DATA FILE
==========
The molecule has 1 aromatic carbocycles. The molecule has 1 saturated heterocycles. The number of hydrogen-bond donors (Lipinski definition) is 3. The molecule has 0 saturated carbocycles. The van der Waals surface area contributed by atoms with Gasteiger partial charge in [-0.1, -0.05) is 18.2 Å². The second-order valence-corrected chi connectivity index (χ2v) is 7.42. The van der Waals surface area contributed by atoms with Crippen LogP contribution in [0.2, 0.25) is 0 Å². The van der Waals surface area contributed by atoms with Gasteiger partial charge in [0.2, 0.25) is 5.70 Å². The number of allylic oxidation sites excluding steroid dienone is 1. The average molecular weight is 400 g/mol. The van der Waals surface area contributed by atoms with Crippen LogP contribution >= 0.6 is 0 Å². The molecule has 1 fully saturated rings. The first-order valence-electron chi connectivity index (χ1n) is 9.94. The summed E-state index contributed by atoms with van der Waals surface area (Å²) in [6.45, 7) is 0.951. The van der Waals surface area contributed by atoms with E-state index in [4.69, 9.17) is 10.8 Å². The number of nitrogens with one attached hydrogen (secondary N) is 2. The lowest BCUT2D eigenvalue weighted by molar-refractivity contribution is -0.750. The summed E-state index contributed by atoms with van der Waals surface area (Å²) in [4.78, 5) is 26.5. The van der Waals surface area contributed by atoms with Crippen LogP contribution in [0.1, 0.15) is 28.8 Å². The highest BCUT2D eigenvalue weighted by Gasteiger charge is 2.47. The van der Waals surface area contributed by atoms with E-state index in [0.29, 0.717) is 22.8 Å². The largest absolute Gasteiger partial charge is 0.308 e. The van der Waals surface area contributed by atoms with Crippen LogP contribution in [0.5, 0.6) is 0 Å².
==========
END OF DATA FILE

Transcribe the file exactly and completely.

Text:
The molecule has 1 aromatic carbocycles. The molecule has 1 saturated heterocycles. The number of hydrogen-bond donors (Lipinski definition) is 3. The molecule has 0 saturated carbocycles. The van der Waals surface area contributed by atoms with Gasteiger partial charge in [-0.1, -0.05) is 18.2 Å². The second-order valence-corrected chi connectivity index (χ2v) is 7.42. The van der Waals surface area contributed by atoms with Crippen LogP contribution in [0.2, 0.25) is 0 Å². The van der Waals surface area contributed by atoms with Gasteiger partial charge in [0.2, 0.25) is 5.70 Å². The number of allylic oxidation sites excluding steroid dienone is 1. The average molecular weight is 400 g/mol. The van der Waals surface area contributed by atoms with Crippen LogP contribution >= 0.6 is 0 Å². The molecule has 1 fully saturated rings. The first-order valence-electron chi connectivity index (χ1n) is 9.94. The summed E-state index contributed by atoms with van der Waals surface area (Å²) in [6.45, 7) is 0.951. The van der Waals surface area contributed by atoms with E-state index in [4.69, 9.17) is 10.8 Å². The number of nitrogens with one attached hydrogen (secondary N) is 2. The lowest BCUT2D eigenvalue weighted by molar-refractivity contribution is -0.750. The summed E-state index contributed by atoms with van der Waals surface area (Å²) in [4.78, 5) is 26.5. The van der Waals surface area contributed by atoms with Crippen LogP contribution in [0.1, 0.15) is 28.8 Å². The highest BCUT2D eigenvalue weighted by Gasteiger charge is 2.47. The van der Waals surface area contributed by atoms with E-state index in [0.29, 0.717) is 22.8 Å². The largest absolute Gasteiger partial charge is 0.308 e. The van der Waals surface area contributed by atoms with Crippen LogP contribution in [0.5, 0.6) is 0 Å².